President Donald Trump's special envoy for the negotiations between Belgrade and Priština told the two former Balkan foes on Friday to make major concessions that would enable them to work together and focus on the economy.
Visa liberalisation for Kosovo could prove crucial in maintaining leverage for the region, while alllowing for more time to seek a sustainable solution with Serbia, writes Donika Emini and Zoran Nechev.
The latest round of EU-sponsored Kosovo-Serbia talks effectively collapsed on Friday (7 September) as Serbia's president refused to sit down with his Kosovo counterpart, citing a ban by Kosovar authorities on his planned visit to the former Serbian province as a reason to reassess all relations with Pristina.
Serbia's political life is heating up in August as discussions about its relations with Kosovo have reached frantic speed, varying from a possible partition of its former province to exchange of territory and border changes.
Normalising relations between Kosovo and Serbia is "the most complicated process in the Balkans at the moment", according to the head of the EU's office in Pristina. But both sides need steady encouragement from the international community to reach a final solution and progress towards EU membership.
Tear gas was repeatedly lobbed into the Kosovo parliament on Wednesday but did not prevent MPs ratifying a border agreement with Montenegro that is seen as key to unlocking visa-free travel to the EU for Pristina.
The rule of law, judiciary and a legally binding agreement on normalising relations with Kosovo are the main challenges Serbia faces with on the road to EU membership, European Commission President Jean-Claude Juncker highlighted during a visit to Belgrade.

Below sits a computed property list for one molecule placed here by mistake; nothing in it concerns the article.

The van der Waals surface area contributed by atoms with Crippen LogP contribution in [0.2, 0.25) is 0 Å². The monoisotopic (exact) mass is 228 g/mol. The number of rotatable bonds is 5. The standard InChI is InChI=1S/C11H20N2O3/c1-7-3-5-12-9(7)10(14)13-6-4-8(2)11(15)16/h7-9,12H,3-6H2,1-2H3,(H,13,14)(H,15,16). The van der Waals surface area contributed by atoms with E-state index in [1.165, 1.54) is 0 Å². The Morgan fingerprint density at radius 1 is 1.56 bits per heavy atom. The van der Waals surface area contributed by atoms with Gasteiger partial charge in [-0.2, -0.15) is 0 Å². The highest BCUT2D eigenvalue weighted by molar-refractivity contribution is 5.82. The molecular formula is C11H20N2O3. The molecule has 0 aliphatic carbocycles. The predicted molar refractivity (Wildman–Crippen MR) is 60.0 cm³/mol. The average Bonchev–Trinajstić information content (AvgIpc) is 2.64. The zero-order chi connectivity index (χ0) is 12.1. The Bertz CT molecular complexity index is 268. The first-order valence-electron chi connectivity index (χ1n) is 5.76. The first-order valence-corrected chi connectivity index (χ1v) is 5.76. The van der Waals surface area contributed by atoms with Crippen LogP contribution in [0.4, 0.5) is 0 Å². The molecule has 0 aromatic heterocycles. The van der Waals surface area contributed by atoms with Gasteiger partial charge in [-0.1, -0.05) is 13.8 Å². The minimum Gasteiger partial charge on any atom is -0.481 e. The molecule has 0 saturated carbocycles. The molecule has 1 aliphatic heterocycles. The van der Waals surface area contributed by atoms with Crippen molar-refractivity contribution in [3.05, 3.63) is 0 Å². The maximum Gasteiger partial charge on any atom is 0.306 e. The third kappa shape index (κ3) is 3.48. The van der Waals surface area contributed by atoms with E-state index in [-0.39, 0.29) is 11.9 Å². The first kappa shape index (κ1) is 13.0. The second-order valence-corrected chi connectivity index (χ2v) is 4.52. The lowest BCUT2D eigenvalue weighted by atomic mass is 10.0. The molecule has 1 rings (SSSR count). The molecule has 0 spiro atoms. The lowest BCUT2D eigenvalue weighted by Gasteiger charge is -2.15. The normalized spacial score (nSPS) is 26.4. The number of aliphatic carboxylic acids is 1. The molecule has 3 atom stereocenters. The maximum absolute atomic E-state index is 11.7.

Events in the Western Balkans may indeed seem peripheral to the EU, particularly as it braces for debates on the new budget and eurozone reform, but let’s not forget the old quote by Winston Churchill: “The Balkans produce more history than they can consume.”
A Kosovo Serb leader was shot dead outside his party offices in Serb-run northern Kosovo on Tuesday (16 January), raising concerns of renewed tensions in the Western Balkans and prompting a Serbian delegation to cancel EU-sponsored talks with Kosovo in Brussels.
EXCLUSIVE / The EU should recognise that Albanian politicians are the main threat to peace and stability not only in the Balkans but also in Europe, Serbia’s First Deputy Prime Minister and Minister of Foreign Affairs Ivica Dačić told EURACTIV.com.
Serbia's president criticised the outgoing US administration yesterday (17 January), voicing hope that President-elect Donald Trump would be more favourable towards Belgrade over the thorny issue of Kosovo.
Serbia's president said yesterday (15 January) that Kosovo had shown it wanted war with after it deployed special forces to prevent a train painted with Serbia's national colours and the words "Kosovo is Serbia" from entering its territory.
Brittle diplomatic ties between Serbia and Kosovo came under further strain yesterday (5 January) in a row over international arrest warrants issued by Belgrade for former Kosovar guerrillas, including an ex-premier detained in France.
Kosovo, a former Serbian province that declared independence in 2008, but is still unrecognised by Belgrade, has warned against the candidacy of Vuk Jeremić, a former Serbian foreign minister, for UN Secretary General.
All court cases in Kosovo handled by European Union prosecutors and judges were suspended today (15 June) after the Balkan country failed to extend their mandate because of a dispute over the role of the EU’s legal mission.
Kosovo's prime minister said yesterday (20 March) his brother and some nephews and nieces were among tens of thousands of Kosovars who tried to enter the European Union last year fleeing poverty and unrest in their homeland.
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